FERRARI MUST PLUG HOLES
Aero development is a key weakness for the Scuderia
Ferrari must address a key weakness in its aerodynamic development if it is to fight for the world championship next season, according to company chairman Sergio Marchionne.
Next season will mark a decade since Ferrari last won the world championship, with Kimi Raikkonen. The Scuderia faces a tough task to overhaul both the dominant Mercedes team and Red Bull Racing, which also outperformed the red cars toward the season’s end as Ferrari slumped to third in the Constructors’ Championship.
With the introduction of new technical rules for next year allowing wider, more powerful cars the pecking order may well be reset, but many in the paddock believe the new rules will also bring about the biggest development war the sport has seen in years.
Marchionne singled out Ferrari’s chassis and aerodynamic development rate this year as a particular weakness. The team parted company with technical director, and aero expert James Allison in August, with former engine chief Mattia Binotto taking over.
Speaking at Ferrari’s end of season event in Daytona recently, Marchionne said Ferrari had to fill a void in its technical crew ahead of 2017.
“The most important recognition the team has made this season is a clear identification of the gaps we have in terms of two things: one is honestly performance on track, but, more importantly, I think about the rate of change against other teams,” he said.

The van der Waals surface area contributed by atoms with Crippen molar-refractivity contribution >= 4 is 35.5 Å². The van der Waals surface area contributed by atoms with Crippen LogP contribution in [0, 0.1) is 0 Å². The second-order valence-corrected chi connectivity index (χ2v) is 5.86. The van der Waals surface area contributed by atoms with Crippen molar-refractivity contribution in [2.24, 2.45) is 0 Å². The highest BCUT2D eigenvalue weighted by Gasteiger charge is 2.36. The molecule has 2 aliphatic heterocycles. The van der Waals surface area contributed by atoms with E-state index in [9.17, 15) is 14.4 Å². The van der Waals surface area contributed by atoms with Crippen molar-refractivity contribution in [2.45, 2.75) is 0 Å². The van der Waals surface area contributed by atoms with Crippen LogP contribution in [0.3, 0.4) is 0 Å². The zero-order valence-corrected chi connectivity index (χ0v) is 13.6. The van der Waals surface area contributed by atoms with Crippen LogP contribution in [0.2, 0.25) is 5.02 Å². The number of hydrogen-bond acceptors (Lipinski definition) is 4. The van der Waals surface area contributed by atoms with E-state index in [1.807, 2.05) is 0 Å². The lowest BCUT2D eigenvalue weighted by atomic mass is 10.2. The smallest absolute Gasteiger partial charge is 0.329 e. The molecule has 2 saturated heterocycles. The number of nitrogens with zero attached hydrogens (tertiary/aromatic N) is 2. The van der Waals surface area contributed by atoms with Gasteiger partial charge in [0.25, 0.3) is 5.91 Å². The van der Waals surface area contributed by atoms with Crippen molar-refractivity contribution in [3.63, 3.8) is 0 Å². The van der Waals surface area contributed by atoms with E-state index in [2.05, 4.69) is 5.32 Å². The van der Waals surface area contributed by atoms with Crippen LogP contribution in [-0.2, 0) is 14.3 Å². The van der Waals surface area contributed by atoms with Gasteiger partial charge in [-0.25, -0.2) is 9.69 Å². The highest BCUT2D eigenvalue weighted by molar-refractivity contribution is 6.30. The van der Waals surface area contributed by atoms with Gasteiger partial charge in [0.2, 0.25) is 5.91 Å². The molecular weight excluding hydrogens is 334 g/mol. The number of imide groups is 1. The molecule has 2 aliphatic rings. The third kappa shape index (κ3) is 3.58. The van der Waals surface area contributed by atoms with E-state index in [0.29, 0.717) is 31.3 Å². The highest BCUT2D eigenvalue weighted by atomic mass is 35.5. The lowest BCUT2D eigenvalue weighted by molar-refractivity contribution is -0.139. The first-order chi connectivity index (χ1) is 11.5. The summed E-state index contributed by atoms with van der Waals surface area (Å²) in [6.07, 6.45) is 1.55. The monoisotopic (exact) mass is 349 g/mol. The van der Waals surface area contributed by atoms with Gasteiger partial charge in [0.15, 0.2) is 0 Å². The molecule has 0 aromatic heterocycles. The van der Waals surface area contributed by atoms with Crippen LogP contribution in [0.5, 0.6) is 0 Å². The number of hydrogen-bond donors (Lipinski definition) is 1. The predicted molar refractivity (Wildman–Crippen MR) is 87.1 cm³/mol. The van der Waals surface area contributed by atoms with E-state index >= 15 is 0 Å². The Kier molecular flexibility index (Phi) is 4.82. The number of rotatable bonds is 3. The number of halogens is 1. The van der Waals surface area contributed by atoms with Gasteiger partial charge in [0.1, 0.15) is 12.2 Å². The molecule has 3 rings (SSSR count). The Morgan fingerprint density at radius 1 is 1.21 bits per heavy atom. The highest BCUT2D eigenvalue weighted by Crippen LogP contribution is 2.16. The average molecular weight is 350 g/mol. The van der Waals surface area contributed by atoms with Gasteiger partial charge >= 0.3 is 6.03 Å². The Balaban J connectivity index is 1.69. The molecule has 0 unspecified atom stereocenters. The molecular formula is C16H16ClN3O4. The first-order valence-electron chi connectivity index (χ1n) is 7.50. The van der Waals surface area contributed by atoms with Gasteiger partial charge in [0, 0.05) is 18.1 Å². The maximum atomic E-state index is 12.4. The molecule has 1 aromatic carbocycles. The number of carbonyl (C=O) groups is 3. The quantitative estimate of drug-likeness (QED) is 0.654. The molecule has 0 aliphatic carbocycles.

“We saw a Red Bull at the start of the season that did not, at least on paper, have the attributes to take on Ferrari. And by the end of the season, Red Bull did effectively become a viable competitor.
“That was not down to the power unit side, it was down to the work done on both aero and chassis. That’s pointed out probably one of the most significant holes in strategic development for Ferrari in recent years. “We will try to remedy that problem. That’s not to say we don’t consider the power unit to be crucial, work continues on both fronts. But I think the biggest issue from 2016 is the gap that exists on aero development and I think we are trying to close it as quickly as we can. We are leaving no stone unturned ahead of next year, and also preparing for in-season development.” Ferrari team head Maurizio Arrivabene added that Binotto has already had an impact on this year’s car, but that work on the 2017 chassis began mid-year. “Our 2017 began back in August after the major technical change,” he said. “Ever since that structure was put in place, with a great engineer like Mattia, we have seen positive signs, as in Japan and Abu Dhabi. People expect a lot from Ferrari, and we will do our utmost to achieve.”